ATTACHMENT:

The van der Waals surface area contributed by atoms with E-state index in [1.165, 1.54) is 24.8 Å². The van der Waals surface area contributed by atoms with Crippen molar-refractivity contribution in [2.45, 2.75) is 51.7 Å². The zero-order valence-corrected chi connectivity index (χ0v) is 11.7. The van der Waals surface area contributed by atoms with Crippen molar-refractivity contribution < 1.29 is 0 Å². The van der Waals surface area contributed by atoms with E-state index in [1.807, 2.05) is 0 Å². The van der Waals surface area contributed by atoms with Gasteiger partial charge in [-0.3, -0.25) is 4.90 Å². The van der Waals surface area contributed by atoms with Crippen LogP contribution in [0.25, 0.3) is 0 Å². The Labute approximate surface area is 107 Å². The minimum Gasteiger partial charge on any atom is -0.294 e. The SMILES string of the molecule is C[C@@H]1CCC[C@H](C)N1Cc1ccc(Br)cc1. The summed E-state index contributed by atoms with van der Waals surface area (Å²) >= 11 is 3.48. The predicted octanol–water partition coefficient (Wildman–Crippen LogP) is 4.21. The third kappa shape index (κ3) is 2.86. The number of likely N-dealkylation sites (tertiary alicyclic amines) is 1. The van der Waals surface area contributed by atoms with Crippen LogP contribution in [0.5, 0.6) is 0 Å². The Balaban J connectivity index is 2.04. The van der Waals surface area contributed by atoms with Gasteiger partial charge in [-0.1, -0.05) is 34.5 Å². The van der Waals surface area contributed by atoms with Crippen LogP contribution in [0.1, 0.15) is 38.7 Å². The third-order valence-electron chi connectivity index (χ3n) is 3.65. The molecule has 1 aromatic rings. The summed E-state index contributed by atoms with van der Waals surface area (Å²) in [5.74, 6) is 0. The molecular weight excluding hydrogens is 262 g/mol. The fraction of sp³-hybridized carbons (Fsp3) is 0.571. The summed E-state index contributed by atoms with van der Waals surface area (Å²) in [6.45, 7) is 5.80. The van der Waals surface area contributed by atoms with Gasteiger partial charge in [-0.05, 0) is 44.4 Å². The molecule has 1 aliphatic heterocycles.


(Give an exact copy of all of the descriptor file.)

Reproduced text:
The van der Waals surface area contributed by atoms with E-state index in [1.165, 1.54) is 24.8 Å². The van der Waals surface area contributed by atoms with Crippen molar-refractivity contribution in [2.45, 2.75) is 51.7 Å². The zero-order valence-corrected chi connectivity index (χ0v) is 11.7. The van der Waals surface area contributed by atoms with Crippen molar-refractivity contribution < 1.29 is 0 Å². The van der Waals surface area contributed by atoms with E-state index in [1.807, 2.05) is 0 Å². The van der Waals surface area contributed by atoms with Gasteiger partial charge in [-0.3, -0.25) is 4.90 Å². The van der Waals surface area contributed by atoms with Crippen LogP contribution in [0.25, 0.3) is 0 Å². The Labute approximate surface area is 107 Å². The minimum Gasteiger partial charge on any atom is -0.294 e. The SMILES string of the molecule is C[C@@H]1CCC[C@H](C)N1Cc1ccc(Br)cc1. The summed E-state index contributed by atoms with van der Waals surface area (Å²) >= 11 is 3.48. The predicted octanol–water partition coefficient (Wildman–Crippen LogP) is 4.21. The third kappa shape index (κ3) is 2.86. The number of likely N-dealkylation sites (tertiary alicyclic amines) is 1. The van der Waals surface area contributed by atoms with Crippen LogP contribution in [0.5, 0.6) is 0 Å². The Balaban J connectivity index is 2.04. The van der Waals surface area contributed by atoms with Gasteiger partial charge in [-0.1, -0.05) is 34.5 Å². The van der Waals surface area contributed by atoms with Crippen LogP contribution in [0.1, 0.15) is 38.7 Å². The third-order valence-electron chi connectivity index (χ3n) is 3.65. The molecule has 1 aromatic rings. The summed E-state index contributed by atoms with van der Waals surface area (Å²) in [5.74, 6) is 0. The molecular weight excluding hydrogens is 262 g/mol. The fraction of sp³-hybridized carbons (Fsp3) is 0.571. The summed E-state index contributed by atoms with van der Waals surface area (Å²) in [6.45, 7) is 5.80. The van der Waals surface area contributed by atoms with Gasteiger partial charge in [-0.05, 0) is 44.4 Å². The molecule has 1 aliphatic heterocycles.